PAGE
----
Remember to refer to my rating explanations - these are based on what I look for - so RED for Physical Fitness translates to easy physically - you do not need to be in shape to fish this section. I prefer terrain that is tough to get into and out of.
At the end of the day, I switched over to the east bank to fish the increasingly dense tree structure on that side downstream of the few houses we saw. There is one obvious spot where a number of trees collapsed into the water and border a large log lodged parallel to the direction of flow. This labyrinth of bass structure was enticing, so we slid over and got into position.
I get a kick out of the Basswife. Catching a fish always comes as a total surprise to her. Her first instinct is that she's hung up and she accidentally sets the hook as she give it a jerk to free it. Then there is a little delighted girl squeak as she realized it is a fish and starts the fight. Eventually, the fish is pulled to boat where I, as the guy, get to handle the slimy fish, pop it back into the water and rebait the hook or change her lure. Must be nice to have a live in guide!
We weren't working the labyrinth for long when I heard one of those squeaks and, as I looked up, a massive bass launched itself out of the water; shaking its head in a futile attempt to dislodge the hook. It took her a few minutes to get the beast to the boat given her gear - she likes a rod and reel combo that is about one grade up from a Barbie set.. In spite of that, she landed the fish - it was her biggest fish of the summer.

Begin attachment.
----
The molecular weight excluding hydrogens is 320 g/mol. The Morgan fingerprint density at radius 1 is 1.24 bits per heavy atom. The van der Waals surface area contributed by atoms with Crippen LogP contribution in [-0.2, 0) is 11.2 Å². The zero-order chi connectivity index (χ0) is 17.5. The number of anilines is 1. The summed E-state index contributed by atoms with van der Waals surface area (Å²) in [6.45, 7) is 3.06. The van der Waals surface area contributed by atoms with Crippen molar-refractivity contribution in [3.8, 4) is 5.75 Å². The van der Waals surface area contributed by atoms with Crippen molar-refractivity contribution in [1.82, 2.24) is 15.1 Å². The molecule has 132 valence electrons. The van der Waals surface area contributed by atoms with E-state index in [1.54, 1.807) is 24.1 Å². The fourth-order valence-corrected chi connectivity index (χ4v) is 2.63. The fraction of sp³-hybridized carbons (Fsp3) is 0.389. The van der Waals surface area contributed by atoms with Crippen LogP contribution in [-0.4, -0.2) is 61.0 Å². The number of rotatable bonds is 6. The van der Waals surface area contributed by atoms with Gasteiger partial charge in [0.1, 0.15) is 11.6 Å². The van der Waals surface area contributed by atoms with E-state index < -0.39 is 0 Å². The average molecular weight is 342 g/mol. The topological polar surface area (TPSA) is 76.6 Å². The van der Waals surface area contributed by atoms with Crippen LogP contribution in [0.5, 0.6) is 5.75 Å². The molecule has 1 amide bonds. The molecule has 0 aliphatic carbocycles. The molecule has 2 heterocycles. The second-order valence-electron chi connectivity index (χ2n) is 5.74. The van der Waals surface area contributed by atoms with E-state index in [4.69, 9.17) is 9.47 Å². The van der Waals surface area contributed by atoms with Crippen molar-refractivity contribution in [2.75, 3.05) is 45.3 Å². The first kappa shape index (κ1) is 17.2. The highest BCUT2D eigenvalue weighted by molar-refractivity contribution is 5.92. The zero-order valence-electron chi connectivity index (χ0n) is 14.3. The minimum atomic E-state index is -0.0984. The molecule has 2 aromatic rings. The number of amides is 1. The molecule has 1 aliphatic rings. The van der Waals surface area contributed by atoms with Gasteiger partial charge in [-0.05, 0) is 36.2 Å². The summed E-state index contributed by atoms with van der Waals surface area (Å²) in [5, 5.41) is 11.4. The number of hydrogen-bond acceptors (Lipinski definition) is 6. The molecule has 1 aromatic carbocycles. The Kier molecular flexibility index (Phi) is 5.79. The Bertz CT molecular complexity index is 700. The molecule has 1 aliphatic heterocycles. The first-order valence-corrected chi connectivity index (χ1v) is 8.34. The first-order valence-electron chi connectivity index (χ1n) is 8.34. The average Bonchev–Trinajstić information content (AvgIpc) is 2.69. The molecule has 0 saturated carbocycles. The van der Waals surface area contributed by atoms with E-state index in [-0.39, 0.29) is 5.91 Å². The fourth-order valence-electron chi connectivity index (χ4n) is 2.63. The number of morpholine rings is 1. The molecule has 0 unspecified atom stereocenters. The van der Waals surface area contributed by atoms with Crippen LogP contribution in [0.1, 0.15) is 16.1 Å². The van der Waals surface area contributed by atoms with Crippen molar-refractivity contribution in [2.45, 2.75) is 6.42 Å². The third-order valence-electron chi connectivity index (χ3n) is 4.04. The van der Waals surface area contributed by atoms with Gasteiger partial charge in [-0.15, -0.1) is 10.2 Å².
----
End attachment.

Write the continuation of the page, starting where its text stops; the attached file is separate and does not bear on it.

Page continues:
Bottom Line: I really enjoyed Morgan Ford. There is plenty of water here to spread the pressure. I doubt many of the waders move very far from the bridge. In addition, the river is so broad that it would take several visits to really cover the entire section. I was surprised by this because if you look on Google Local, (or even on the map above) you will see a housing area in close proximity to the river. Guess all those guys follow my rule of needing to drive 2 hours to fish somebody else's water. They are certainly welcome to come to the Occoquan where I live!
Getting There: From I66, take exit 13 onto VA79 towards Linden. Turn left on Apple Mountain Road followed by a right on VA55. Turn right on Dismal Hollow Rd and then right again on Happy Creek Road. Happy Creek turns into Morgan Ford Road and will take you to the river.
Google Local Coordinates: 38.958144,-78.120818
Secrets Revealed? No. This is a very public location that is documented at the Virginia VDGIF site and in the
Flyfisher's Guide to Virginia